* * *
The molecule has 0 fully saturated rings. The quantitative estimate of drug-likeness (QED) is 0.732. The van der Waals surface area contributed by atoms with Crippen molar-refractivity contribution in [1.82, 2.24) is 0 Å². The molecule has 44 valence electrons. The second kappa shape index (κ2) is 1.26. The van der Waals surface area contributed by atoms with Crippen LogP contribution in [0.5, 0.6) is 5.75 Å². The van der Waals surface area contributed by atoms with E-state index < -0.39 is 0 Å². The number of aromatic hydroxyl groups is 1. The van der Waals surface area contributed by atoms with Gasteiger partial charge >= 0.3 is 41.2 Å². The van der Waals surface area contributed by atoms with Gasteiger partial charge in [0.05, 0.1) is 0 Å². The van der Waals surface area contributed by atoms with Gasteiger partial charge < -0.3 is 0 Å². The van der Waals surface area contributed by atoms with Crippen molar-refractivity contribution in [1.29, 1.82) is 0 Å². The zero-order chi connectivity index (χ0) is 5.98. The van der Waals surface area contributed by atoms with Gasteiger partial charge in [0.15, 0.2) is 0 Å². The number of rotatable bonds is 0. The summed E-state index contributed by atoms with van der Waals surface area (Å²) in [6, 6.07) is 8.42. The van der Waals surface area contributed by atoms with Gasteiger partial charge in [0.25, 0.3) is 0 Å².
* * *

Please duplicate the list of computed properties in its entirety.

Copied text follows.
The molecule has 0 fully saturated rings. The quantitative estimate of drug-likeness (QED) is 0.732. The van der Waals surface area contributed by atoms with Crippen molar-refractivity contribution in [1.82, 2.24) is 0 Å². The molecule has 44 valence electrons. The second kappa shape index (κ2) is 1.26. The van der Waals surface area contributed by atoms with Crippen LogP contribution in [0.5, 0.6) is 5.75 Å². The van der Waals surface area contributed by atoms with E-state index < -0.39 is 0 Å². The number of aromatic hydroxyl groups is 1. The van der Waals surface area contributed by atoms with Gasteiger partial charge >= 0.3 is 41.2 Å². The van der Waals surface area contributed by atoms with Gasteiger partial charge in [0.05, 0.1) is 0 Å². The van der Waals surface area contributed by atoms with Gasteiger partial charge < -0.3 is 0 Å². The van der Waals surface area contributed by atoms with Crippen molar-refractivity contribution in [1.29, 1.82) is 0 Å². The zero-order chi connectivity index (χ0) is 5.98. The van der Waals surface area contributed by atoms with Gasteiger partial charge in [0.15, 0.2) is 0 Å². The number of rotatable bonds is 0. The summed E-state index contributed by atoms with van der Waals surface area (Å²) in [6, 6.07) is 8.42. The van der Waals surface area contributed by atoms with Gasteiger partial charge in [0.25, 0.3) is 0 Å².